Montana voters first embraced MMJ reforms in 2004. The program experienced explosive popularity between 2009 and 2011, however, which prompted efforts from lawmakers to repeal and undo the program. Another successful voter initiative last November overruled lawmakers and renewed the program – this time with more detailed product tracking, a self-sustaining tax system, and a more extensive licensing system.

The Montana health department has issued temporary emergency rules for the state’s medical cannabis program. Parts of the program took effect as state regulators develop permanent regulations, which must be in place by April 30, 2018, the Billings Gazette reported.

The emergency rules, which expire in late October, include clarifications on how the Montana Department of Public Health and Human Services will regulate cannabis testing laboratories and cannabis concentrates manufacturers during the transition period.

The emergency rules include allowing the health department to issue licenses to cannabis testing facilities on a temporary, case-by-case basis. This is so the facilities can begin to legally handle medical cannabis, though required testing doesn’t begin until 2018.

The state currently imposes a four percent sales tax on medical cannabis products, though this tax will be lowered to two percent starting July 1, 2018.

The legislature passed the new tax in April 2017, which is designated to state regulators for setting up a seed-to-sale tracking and lab testing system and conducting site and shop inspections – none of which was required under the state’s previous regime but lawmakers added the program safeguards after voters moved to effectively re-legalize medical cannabis use after the legislature decimated the original 2004 program.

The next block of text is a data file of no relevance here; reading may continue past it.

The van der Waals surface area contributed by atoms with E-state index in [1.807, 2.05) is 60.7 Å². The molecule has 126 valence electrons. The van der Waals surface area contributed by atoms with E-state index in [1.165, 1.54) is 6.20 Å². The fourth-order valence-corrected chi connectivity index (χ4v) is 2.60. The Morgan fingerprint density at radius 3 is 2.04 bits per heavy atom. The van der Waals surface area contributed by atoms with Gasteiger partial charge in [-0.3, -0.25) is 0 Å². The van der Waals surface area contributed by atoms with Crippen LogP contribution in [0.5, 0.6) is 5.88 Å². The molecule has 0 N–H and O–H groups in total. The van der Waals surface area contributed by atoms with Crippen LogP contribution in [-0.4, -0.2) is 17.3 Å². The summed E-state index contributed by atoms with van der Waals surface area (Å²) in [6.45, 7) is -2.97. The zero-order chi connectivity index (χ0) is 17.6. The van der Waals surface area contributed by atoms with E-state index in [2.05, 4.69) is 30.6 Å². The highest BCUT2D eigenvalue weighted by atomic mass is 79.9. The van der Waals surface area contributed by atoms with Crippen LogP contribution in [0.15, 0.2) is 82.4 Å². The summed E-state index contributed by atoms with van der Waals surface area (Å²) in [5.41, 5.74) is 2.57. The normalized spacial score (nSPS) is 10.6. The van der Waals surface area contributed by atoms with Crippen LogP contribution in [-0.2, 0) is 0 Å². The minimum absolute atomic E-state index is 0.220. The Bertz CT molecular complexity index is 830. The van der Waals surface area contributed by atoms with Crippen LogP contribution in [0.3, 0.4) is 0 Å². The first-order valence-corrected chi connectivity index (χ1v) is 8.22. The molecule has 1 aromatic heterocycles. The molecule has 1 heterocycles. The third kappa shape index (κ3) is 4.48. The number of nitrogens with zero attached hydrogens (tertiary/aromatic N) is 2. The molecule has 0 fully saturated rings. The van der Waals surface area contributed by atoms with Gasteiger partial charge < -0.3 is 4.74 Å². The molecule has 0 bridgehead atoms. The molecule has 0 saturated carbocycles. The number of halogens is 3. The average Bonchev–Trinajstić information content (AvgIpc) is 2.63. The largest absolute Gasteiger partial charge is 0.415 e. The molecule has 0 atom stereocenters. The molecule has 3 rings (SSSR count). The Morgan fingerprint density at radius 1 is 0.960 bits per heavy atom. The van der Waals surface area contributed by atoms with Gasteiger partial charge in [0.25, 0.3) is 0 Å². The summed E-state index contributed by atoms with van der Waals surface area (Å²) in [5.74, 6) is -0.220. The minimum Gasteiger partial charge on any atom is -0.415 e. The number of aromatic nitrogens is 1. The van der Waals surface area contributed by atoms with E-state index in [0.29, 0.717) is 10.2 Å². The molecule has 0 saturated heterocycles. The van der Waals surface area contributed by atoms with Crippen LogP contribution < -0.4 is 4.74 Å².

In August dispensaries closed their doors in response to new restrictions limiting each storefront to three patients.

In December, there were just 8,125 registered medical cannabis patients. That number jumped to 9,666 in January and to 12,890 in March. Patient numbers have nearly doubled since March 2017 to 25,725 in March 2018, according to the Montana Department of Health and Human Services.

There are 547 medical cannabis providers currently registered with the state, but the program doesn’t differentiate between caregivers and dispensaries and it’s difficult to estimate how many actual dispensaries may have reopened. There were 120-150 dispensaries operating in the state as of February 2018, according to some estimates.

Within a few years, annual sales via dispensaries in Montana could hit $25 million-$35 million, according to initial estimates by Marijuana Business Daily.